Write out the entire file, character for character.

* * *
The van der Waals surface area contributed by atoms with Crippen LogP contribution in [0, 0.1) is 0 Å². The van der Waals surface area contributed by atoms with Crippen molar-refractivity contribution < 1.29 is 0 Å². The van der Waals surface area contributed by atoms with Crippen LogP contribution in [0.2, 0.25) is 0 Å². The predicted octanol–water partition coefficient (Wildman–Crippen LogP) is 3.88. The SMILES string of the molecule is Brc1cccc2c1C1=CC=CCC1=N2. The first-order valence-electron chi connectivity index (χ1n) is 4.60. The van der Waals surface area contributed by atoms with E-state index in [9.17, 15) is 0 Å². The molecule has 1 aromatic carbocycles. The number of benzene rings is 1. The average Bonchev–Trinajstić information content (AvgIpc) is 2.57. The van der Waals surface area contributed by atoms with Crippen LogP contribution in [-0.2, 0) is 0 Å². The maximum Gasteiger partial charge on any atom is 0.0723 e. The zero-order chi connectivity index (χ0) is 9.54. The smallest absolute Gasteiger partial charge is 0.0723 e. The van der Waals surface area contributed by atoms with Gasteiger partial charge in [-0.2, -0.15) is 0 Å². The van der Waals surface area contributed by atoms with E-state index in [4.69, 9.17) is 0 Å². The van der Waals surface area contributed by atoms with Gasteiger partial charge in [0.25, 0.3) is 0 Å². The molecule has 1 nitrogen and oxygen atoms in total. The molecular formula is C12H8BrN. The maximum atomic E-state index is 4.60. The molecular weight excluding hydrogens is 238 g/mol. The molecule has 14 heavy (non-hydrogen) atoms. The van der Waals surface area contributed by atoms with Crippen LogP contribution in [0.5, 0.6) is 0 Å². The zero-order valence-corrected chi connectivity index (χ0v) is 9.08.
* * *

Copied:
The van der Waals surface area contributed by atoms with Crippen LogP contribution in [0, 0.1) is 0 Å². The van der Waals surface area contributed by atoms with Crippen molar-refractivity contribution < 1.29 is 0 Å². The van der Waals surface area contributed by atoms with Crippen LogP contribution in [0.2, 0.25) is 0 Å². The predicted octanol–water partition coefficient (Wildman–Crippen LogP) is 3.88. The SMILES string of the molecule is Brc1cccc2c1C1=CC=CCC1=N2. The first-order valence-electron chi connectivity index (χ1n) is 4.60. The van der Waals surface area contributed by atoms with E-state index in [9.17, 15) is 0 Å². The molecule has 1 aromatic carbocycles. The number of benzene rings is 1. The average Bonchev–Trinajstić information content (AvgIpc) is 2.57. The van der Waals surface area contributed by atoms with Crippen LogP contribution in [-0.2, 0) is 0 Å². The maximum Gasteiger partial charge on any atom is 0.0723 e. The zero-order chi connectivity index (χ0) is 9.54. The smallest absolute Gasteiger partial charge is 0.0723 e. The van der Waals surface area contributed by atoms with Gasteiger partial charge in [-0.2, -0.15) is 0 Å². The van der Waals surface area contributed by atoms with E-state index in [4.69, 9.17) is 0 Å². The van der Waals surface area contributed by atoms with Gasteiger partial charge in [0.25, 0.3) is 0 Å². The molecule has 1 nitrogen and oxygen atoms in total. The molecular formula is C12H8BrN. The maximum atomic E-state index is 4.60. The molecular weight excluding hydrogens is 238 g/mol. The molecule has 14 heavy (non-hydrogen) atoms. The van der Waals surface area contributed by atoms with Crippen LogP contribution in [0.5, 0.6) is 0 Å². The zero-order valence-corrected chi connectivity index (χ0v) is 9.08.